Rule One:
Give Every Dollar a Job

Your money shouldn’t tell you what to do. You’re the boss. The drill
sergeant. The maestro. When you earn money, you plan how
you’ll use it, then you follow your plan.

Rule One

How it Works

Instead of deciding to buy something based on the big (or small) pile of money in your checking account balance, you’ll decide based on a category balance.

Without Rule One:

You see the $500 account balance, get the false idea that you’re flush with cash, and go out for sushi at your city’s finest for $100.  A few days later some bills come due and you’re in a pinch.

With Rule One:

You have $500 in your checking account.  You give each of those dollars a job by dividing the $500 into various categories:

$150 $10 $40 $100 $200
Food Eating Out Gas Utilities Car Payment
Total Budgeted: $500

Your friend invites you to go out and get some sushi.

You don’t look at your $500 account balance and say, “Wow, that’s a ton of money! Sure!” You look at your ‘Eating Out’ budget balance of $10, wince, then smile, and invite your friend over to split a $5 pizza.  A few days later some bills come due and you pay them with ease.

Why it works

You’ll Reach Your Financial Goals with Laser-Focus

Breaking your money up into smaller, laser-focused goals gives you the information you need to make good spending decisions.  If the account balance is all the information you have to make a decision, the decision won’t be a good one.  The problem is compounded if you’re in a shared-finances situation.

You’ll “Get a Raise”

When you’re proactively deciding what you want your money to do before you do it, your financial awareness increases. Nobody ever, with full awareness, says to themselves, “I’d like to bury myself in credit card debt.” Yet a lot of people end up in exactly that situation. Awareness simply assures that your money does what you want it to do.

Our users constantly write in and let us know that they “feel like [they] got a raise.” They didn’t. They’re just more aware of their money, not frittering it away on things that provide no lasting value, and as a result, there’s more of it.

No Budget Failures, Just Lots of Adjustments

Let’s say you give your money a job to replace the leaky toilet in the bathroom. You’re not a plumber, but you guess that the repair will cost $100, so that $100 goes into the ‘Leaky Toilet’ category.  It’s a guess.  You’re not naming children or picking a spouse.  (Setting up a category just for leaky toilets isn’t considered a best practice. You’d usually want to be a bit more general with your categories, such as “Home Repairs.” Unless, of course, your toilets leak all the time.)

The plumber comes and, wouldn’t you know it, it rings up at $150.

You suppress your instinct to collapse in a heap on the floor and wail that budgets are a failure. Instead, you look at your budget, see that you have $30 you can move from ‘Squeaky Toys for Fido’ and $20 that can be spared from the black-hole category known as ‘Miscellaneous.’  You make the adjustment, bumping up your ‘Leaking Toilet’ category from $100 to $150.

This type of adjusting is normal, expected, and encouraged.  It means you’re setting a plan, then adjusting that plan as new information arrives.  You may simply want to spend more money on entertainment than you originally thought you would.  Because every dollar has a job, the extra for entertainment will have to come from somewhere. You look things over, get a gauge on your priorities, and make the adjustment.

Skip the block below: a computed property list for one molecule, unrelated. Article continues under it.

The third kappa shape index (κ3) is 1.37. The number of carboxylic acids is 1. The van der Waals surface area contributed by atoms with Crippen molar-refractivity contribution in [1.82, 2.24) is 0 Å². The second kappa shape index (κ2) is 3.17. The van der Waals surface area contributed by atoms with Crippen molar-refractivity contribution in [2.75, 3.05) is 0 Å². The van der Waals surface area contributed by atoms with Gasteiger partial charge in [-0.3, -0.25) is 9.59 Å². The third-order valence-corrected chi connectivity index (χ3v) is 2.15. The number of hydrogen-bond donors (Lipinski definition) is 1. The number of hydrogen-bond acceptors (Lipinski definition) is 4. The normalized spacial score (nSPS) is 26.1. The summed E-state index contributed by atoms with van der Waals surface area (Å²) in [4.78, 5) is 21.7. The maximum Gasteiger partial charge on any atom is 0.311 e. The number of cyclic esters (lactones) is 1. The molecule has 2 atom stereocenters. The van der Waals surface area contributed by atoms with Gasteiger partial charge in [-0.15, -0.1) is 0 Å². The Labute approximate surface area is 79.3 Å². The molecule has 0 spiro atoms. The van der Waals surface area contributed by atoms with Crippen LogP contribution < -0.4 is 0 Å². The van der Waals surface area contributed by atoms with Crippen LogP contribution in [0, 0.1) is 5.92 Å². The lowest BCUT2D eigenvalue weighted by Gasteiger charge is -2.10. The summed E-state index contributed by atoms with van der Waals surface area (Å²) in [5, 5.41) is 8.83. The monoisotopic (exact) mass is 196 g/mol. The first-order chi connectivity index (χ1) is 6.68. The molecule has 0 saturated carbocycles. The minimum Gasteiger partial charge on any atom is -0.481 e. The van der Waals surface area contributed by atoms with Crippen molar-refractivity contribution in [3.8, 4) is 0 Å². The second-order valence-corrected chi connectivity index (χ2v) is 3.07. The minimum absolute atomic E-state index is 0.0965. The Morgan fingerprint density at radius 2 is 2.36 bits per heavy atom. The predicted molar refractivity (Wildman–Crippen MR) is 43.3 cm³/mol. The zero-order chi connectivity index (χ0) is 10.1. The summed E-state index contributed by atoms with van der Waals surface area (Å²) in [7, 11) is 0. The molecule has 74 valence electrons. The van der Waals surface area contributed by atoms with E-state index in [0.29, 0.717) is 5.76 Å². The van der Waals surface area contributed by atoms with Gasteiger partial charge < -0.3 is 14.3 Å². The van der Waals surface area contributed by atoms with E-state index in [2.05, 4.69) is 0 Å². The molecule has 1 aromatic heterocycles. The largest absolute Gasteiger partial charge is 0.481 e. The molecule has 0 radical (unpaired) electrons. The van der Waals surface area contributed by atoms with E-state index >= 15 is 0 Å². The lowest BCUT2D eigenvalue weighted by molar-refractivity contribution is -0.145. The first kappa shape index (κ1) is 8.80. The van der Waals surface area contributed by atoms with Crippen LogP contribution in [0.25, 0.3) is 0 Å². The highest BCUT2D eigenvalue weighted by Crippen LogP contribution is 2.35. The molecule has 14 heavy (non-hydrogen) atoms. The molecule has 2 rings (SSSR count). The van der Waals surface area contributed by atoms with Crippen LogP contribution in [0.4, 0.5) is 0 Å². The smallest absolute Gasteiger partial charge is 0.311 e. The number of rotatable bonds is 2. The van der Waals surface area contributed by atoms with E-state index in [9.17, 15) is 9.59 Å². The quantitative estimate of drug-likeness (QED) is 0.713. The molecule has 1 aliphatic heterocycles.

I loved the idea of giving money a "job"...I knew every last cent was spoken for.

Having worked hard to climb out of debt in the past, this family decided to change their money habits so it wouldn't happen again.
Read the full story >

Common Questions About Rule One

I feel guilty when I adjust my budget. Why?

Because you’ve been taught to feel guilty about it. If you’re "on budget" that means either 1) you exercised some discipline and spent your money according to your plan (good) or 2) something unforeseen came up and you guessed wrong (not bad).  Either one of those situations are cause for celebration. If you guessed wrong, you’re still reacting and adapting as needed. You should pat yourself on the back!

I’d like to budget a year in advance. Can I do that?

Oh, you mean like the government? Sure, it’s worked for them! (I jest...sort of). Forecasting is fun. You get to tweak and guess and dream; and that’s all okay. But then you should probably come back down to reality and deal with the coming month—or next paycheck cycle.  There’s no harm in having long-term goals. Just break those goals down into monthly chunks. You’ll see them more often, which will increase your chances of reaching them.

Can I leave some of my dollars unassigned?

No. Every dollar needs a job. If you’re needing something for spontaneity, have a ‘Spontaneous Craziness’ category and plan for it (yes, you can plan to be spontaneous).  Worried that an emergency might crop up? Assign that money to an ‘Emergency Fund’ category.  And the best category of all, let the money roll forward to be Available Next Month as part of reaching Rule Four (if you don’t get what I’m saying right here, don’t sweat it. We’ll get there.)

So I never look at my account balance?

Oh no. You will--just before you write us an email, letting us know how you used to operate at the nail-biting, nightmare-inducing, stress-causing threshold of thirty-two dollars and ten cents in your checking account. It’s now in the thousands.